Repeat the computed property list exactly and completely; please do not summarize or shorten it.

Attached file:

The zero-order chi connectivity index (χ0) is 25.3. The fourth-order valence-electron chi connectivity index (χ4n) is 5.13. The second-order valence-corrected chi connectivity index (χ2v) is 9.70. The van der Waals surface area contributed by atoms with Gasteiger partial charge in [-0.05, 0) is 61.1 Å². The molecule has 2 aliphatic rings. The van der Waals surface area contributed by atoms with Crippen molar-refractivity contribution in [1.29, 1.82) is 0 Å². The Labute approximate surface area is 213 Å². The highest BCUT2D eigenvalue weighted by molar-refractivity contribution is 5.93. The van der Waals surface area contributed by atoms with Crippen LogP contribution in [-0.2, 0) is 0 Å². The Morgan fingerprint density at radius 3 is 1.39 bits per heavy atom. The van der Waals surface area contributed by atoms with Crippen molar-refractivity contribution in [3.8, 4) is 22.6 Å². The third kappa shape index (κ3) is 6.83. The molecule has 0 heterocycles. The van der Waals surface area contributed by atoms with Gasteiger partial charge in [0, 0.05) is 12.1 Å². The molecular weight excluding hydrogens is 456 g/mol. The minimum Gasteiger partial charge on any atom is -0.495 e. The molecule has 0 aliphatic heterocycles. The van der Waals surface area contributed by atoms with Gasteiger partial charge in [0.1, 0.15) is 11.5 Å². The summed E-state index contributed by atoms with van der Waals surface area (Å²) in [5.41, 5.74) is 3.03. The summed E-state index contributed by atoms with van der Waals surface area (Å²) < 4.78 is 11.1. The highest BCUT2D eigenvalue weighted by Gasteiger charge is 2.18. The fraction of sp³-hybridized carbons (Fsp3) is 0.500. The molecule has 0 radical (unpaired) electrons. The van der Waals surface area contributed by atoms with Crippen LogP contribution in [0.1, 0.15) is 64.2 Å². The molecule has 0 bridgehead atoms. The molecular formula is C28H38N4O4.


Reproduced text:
The zero-order chi connectivity index (χ0) is 25.3. The fourth-order valence-electron chi connectivity index (χ4n) is 5.13. The second-order valence-corrected chi connectivity index (χ2v) is 9.70. The van der Waals surface area contributed by atoms with Gasteiger partial charge in [-0.05, 0) is 61.1 Å². The molecule has 2 aliphatic rings. The van der Waals surface area contributed by atoms with Crippen molar-refractivity contribution in [1.29, 1.82) is 0 Å². The Labute approximate surface area is 213 Å². The highest BCUT2D eigenvalue weighted by molar-refractivity contribution is 5.93. The van der Waals surface area contributed by atoms with Crippen LogP contribution in [-0.2, 0) is 0 Å². The Morgan fingerprint density at radius 3 is 1.39 bits per heavy atom. The van der Waals surface area contributed by atoms with Crippen molar-refractivity contribution in [3.8, 4) is 22.6 Å². The third kappa shape index (κ3) is 6.83. The molecule has 0 heterocycles. The van der Waals surface area contributed by atoms with Gasteiger partial charge in [0, 0.05) is 12.1 Å². The molecular weight excluding hydrogens is 456 g/mol. The minimum Gasteiger partial charge on any atom is -0.495 e. The molecule has 0 aliphatic heterocycles. The van der Waals surface area contributed by atoms with Gasteiger partial charge in [0.1, 0.15) is 11.5 Å². The summed E-state index contributed by atoms with van der Waals surface area (Å²) in [5.41, 5.74) is 3.03. The summed E-state index contributed by atoms with van der Waals surface area (Å²) < 4.78 is 11.1. The highest BCUT2D eigenvalue weighted by Gasteiger charge is 2.18. The fraction of sp³-hybridized carbons (Fsp3) is 0.500. The molecule has 0 radical (unpaired) electrons. The van der Waals surface area contributed by atoms with Crippen LogP contribution in [0.1, 0.15) is 64.2 Å². The molecule has 0 bridgehead atoms. The molecular formula is C28H38N4O4.